Another novel that nails setting is A Tree Grows in Brooklyn. My first novel, Crossing Oceans was probably my best for setting and may give you a few ideas, and a recent release, Born of Persuasion, by Jessica Dotta does a masterful job of bringing another time and place to life.

2.Go and feel the roses
It might go without saying to go to the place you are setting your work, but I’m going to say it anyway. If you’re setting your scene in Maine, by all means go there and experience that setting. Close your eyes and listen, first to the up front sounds:  sirens, traffic, subway, whatever. But don’t stop there. Listen for the underlying background noise: car doors slamming, a car alarm in the distance, children laughing, the flutter of pigeon wings. Now, listen beyond that to the softer noises until you’ve made note of all the sounds the setting has to offer. When your eyes are closed and you’re noting a particular sound, before you open your eyes, try to guess what you’re hearing.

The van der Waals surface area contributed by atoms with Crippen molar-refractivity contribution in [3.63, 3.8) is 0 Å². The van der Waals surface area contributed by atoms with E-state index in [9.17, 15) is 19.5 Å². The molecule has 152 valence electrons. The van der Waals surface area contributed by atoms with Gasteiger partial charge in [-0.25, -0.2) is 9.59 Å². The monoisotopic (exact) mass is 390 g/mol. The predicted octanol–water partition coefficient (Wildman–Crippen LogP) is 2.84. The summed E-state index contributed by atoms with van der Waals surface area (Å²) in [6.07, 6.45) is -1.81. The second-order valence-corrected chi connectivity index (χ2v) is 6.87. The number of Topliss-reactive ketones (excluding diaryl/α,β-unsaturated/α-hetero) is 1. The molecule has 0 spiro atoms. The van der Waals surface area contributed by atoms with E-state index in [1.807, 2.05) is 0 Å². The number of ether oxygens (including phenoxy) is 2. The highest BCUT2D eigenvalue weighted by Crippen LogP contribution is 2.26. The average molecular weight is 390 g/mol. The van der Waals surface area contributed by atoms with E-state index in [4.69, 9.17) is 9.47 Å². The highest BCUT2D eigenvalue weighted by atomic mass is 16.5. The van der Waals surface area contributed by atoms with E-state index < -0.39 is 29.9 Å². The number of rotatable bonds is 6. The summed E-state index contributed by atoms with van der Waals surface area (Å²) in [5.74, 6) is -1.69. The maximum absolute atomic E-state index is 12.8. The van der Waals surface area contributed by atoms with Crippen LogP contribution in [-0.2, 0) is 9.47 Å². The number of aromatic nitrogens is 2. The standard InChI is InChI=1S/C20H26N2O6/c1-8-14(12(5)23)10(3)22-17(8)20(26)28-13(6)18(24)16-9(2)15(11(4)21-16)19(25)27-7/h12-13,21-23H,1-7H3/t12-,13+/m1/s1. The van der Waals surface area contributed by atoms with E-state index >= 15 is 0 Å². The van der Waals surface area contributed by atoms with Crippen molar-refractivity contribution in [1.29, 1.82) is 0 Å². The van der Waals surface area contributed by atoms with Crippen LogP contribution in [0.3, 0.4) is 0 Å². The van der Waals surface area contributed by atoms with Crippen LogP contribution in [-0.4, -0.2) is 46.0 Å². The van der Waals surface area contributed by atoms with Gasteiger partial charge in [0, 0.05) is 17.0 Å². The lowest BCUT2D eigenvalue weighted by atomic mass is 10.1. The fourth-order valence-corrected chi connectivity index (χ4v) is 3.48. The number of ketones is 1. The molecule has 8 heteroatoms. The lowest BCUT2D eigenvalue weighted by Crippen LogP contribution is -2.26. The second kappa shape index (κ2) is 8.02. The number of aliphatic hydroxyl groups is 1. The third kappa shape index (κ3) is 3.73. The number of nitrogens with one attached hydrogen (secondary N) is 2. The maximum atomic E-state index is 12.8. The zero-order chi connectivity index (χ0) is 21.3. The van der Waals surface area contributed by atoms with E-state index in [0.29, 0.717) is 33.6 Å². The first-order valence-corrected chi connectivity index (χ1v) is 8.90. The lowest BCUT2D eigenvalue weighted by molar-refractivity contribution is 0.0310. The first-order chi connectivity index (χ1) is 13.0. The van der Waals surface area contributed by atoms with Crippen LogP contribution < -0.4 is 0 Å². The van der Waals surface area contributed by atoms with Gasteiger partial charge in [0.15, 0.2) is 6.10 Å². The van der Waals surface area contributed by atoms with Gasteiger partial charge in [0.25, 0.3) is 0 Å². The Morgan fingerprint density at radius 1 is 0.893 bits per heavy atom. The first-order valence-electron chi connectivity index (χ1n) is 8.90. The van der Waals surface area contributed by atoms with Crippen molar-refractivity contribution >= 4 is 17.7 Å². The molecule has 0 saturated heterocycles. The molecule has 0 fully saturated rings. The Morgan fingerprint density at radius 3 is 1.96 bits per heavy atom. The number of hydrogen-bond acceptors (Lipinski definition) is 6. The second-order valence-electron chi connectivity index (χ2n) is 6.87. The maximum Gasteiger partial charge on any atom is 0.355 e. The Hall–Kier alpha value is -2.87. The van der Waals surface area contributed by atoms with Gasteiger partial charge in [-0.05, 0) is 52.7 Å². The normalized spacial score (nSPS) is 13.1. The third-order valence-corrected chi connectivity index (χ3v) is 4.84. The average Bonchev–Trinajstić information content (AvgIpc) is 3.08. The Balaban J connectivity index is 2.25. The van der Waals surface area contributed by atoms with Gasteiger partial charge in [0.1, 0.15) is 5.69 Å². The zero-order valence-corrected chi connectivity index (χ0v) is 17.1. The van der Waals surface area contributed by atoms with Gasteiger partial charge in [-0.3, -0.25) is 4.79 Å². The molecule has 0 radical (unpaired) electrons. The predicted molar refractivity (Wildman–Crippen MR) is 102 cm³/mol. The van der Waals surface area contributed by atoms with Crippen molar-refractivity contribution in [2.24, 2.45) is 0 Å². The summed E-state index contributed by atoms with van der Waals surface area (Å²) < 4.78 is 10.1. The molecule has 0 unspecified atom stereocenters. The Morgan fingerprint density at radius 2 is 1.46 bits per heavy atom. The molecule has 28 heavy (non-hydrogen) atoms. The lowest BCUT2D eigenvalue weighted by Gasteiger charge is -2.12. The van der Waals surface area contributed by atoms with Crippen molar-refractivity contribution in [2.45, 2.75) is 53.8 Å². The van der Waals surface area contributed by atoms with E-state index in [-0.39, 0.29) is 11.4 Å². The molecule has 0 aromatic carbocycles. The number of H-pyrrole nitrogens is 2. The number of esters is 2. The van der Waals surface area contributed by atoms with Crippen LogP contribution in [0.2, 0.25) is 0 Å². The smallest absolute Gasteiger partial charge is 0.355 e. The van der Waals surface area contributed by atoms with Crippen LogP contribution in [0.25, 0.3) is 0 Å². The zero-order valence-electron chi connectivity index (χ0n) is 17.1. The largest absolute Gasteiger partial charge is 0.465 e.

While writing Driftwood Tides, I sat on the beach, closed my eyes and heard what I would have guessed to be a sprinkler system rapidly firing. I knew it couldn’t be, but that’s what it sounded like. It was actually the sound of chirping chicadas and the sprinkler system description was something I was able to use to describe that sound in the book.
You can do the same close your eyes technique for smell and touch too. Write down as many descriptions and comparisons as you can while they’re still fresh in your mind.

3.If you can’t go there, the next best thing is visiting vicariously. Watch movies set where your book is, take lots of notes. Read books, magazine articles, blog posts, etc set there. Keep pictures  of the inside and outside of the home, courthouse, city streets, etc. that you can continue to reference as you write. Pictures of the furrniture, toy box, anything that you might need to describe. Study your pictures, then close your eyes and imagine what sounds, smells, touches you would experience in that setting.